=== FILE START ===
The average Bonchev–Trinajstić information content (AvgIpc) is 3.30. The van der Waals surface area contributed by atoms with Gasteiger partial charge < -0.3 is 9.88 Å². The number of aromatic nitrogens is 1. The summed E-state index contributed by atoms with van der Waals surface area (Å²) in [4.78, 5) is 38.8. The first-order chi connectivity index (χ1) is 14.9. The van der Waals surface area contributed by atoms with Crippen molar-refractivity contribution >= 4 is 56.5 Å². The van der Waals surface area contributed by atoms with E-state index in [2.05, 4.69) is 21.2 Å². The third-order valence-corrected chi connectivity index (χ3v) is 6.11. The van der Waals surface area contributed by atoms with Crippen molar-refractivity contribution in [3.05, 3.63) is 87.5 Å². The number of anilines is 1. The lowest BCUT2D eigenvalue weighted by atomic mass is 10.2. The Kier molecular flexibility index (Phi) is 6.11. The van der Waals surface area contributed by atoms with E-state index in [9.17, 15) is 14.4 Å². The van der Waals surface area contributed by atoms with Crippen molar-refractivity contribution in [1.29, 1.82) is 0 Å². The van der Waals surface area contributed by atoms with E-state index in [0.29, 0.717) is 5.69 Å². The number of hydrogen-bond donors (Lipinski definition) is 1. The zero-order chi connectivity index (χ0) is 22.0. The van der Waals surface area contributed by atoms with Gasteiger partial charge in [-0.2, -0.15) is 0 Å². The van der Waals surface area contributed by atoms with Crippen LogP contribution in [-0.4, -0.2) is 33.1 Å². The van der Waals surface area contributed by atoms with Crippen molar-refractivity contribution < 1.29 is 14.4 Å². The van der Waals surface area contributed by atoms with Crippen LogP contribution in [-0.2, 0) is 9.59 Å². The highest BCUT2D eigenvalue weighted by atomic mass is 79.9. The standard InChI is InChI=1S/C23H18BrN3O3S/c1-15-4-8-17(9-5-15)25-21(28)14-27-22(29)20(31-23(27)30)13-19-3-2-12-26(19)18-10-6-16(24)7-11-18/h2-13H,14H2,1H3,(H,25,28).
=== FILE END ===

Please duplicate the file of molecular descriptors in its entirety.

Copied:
The average Bonchev–Trinajstić information content (AvgIpc) is 3.30. The van der Waals surface area contributed by atoms with Gasteiger partial charge < -0.3 is 9.88 Å². The number of aromatic nitrogens is 1. The summed E-state index contributed by atoms with van der Waals surface area (Å²) in [4.78, 5) is 38.8. The first-order chi connectivity index (χ1) is 14.9. The van der Waals surface area contributed by atoms with Crippen molar-refractivity contribution >= 4 is 56.5 Å². The van der Waals surface area contributed by atoms with E-state index in [2.05, 4.69) is 21.2 Å². The third-order valence-corrected chi connectivity index (χ3v) is 6.11. The van der Waals surface area contributed by atoms with Crippen molar-refractivity contribution in [3.05, 3.63) is 87.5 Å². The number of anilines is 1. The lowest BCUT2D eigenvalue weighted by atomic mass is 10.2. The Kier molecular flexibility index (Phi) is 6.11. The van der Waals surface area contributed by atoms with E-state index in [9.17, 15) is 14.4 Å². The van der Waals surface area contributed by atoms with Crippen molar-refractivity contribution in [1.29, 1.82) is 0 Å². The van der Waals surface area contributed by atoms with E-state index in [0.29, 0.717) is 5.69 Å². The number of hydrogen-bond donors (Lipinski definition) is 1. The zero-order chi connectivity index (χ0) is 22.0. The van der Waals surface area contributed by atoms with Gasteiger partial charge in [-0.2, -0.15) is 0 Å². The van der Waals surface area contributed by atoms with Crippen LogP contribution in [-0.4, -0.2) is 33.1 Å². The van der Waals surface area contributed by atoms with Crippen molar-refractivity contribution < 1.29 is 14.4 Å². The van der Waals surface area contributed by atoms with Crippen LogP contribution in [-0.2, 0) is 9.59 Å². The highest BCUT2D eigenvalue weighted by atomic mass is 79.9. The standard InChI is InChI=1S/C23H18BrN3O3S/c1-15-4-8-17(9-5-15)25-21(28)14-27-22(29)20(31-23(27)30)13-19-3-2-12-26(19)18-10-6-16(24)7-11-18/h2-13H,14H2,1H3,(H,25,28).